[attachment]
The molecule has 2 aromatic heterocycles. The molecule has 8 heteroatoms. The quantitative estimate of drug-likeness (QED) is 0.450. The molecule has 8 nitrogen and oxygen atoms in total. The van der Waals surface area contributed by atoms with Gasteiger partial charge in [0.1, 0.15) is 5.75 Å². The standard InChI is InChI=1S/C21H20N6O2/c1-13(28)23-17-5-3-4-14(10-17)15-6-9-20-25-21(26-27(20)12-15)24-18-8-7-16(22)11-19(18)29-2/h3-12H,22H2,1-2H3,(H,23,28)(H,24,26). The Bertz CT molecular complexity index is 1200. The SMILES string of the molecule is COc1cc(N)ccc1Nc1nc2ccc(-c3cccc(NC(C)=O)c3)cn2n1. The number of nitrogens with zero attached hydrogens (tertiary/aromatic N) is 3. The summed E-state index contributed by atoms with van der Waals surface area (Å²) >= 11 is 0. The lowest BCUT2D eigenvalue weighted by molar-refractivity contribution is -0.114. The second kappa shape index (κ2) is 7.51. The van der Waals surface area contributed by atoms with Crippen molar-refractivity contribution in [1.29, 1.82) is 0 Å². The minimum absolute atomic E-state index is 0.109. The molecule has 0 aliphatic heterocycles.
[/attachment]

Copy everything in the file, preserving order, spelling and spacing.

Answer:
The molecule has 2 aromatic heterocycles. The molecule has 8 heteroatoms. The quantitative estimate of drug-likeness (QED) is 0.450. The molecule has 8 nitrogen and oxygen atoms in total. The van der Waals surface area contributed by atoms with Gasteiger partial charge in [0.1, 0.15) is 5.75 Å². The standard InChI is InChI=1S/C21H20N6O2/c1-13(28)23-17-5-3-4-14(10-17)15-6-9-20-25-21(26-27(20)12-15)24-18-8-7-16(22)11-19(18)29-2/h3-12H,22H2,1-2H3,(H,23,28)(H,24,26). The Bertz CT molecular complexity index is 1200. The SMILES string of the molecule is COc1cc(N)ccc1Nc1nc2ccc(-c3cccc(NC(C)=O)c3)cn2n1. The number of nitrogens with zero attached hydrogens (tertiary/aromatic N) is 3. The summed E-state index contributed by atoms with van der Waals surface area (Å²) >= 11 is 0. The lowest BCUT2D eigenvalue weighted by molar-refractivity contribution is -0.114. The second kappa shape index (κ2) is 7.51. The van der Waals surface area contributed by atoms with Crippen molar-refractivity contribution in [1.29, 1.82) is 0 Å². The minimum absolute atomic E-state index is 0.109. The molecule has 0 aliphatic heterocycles.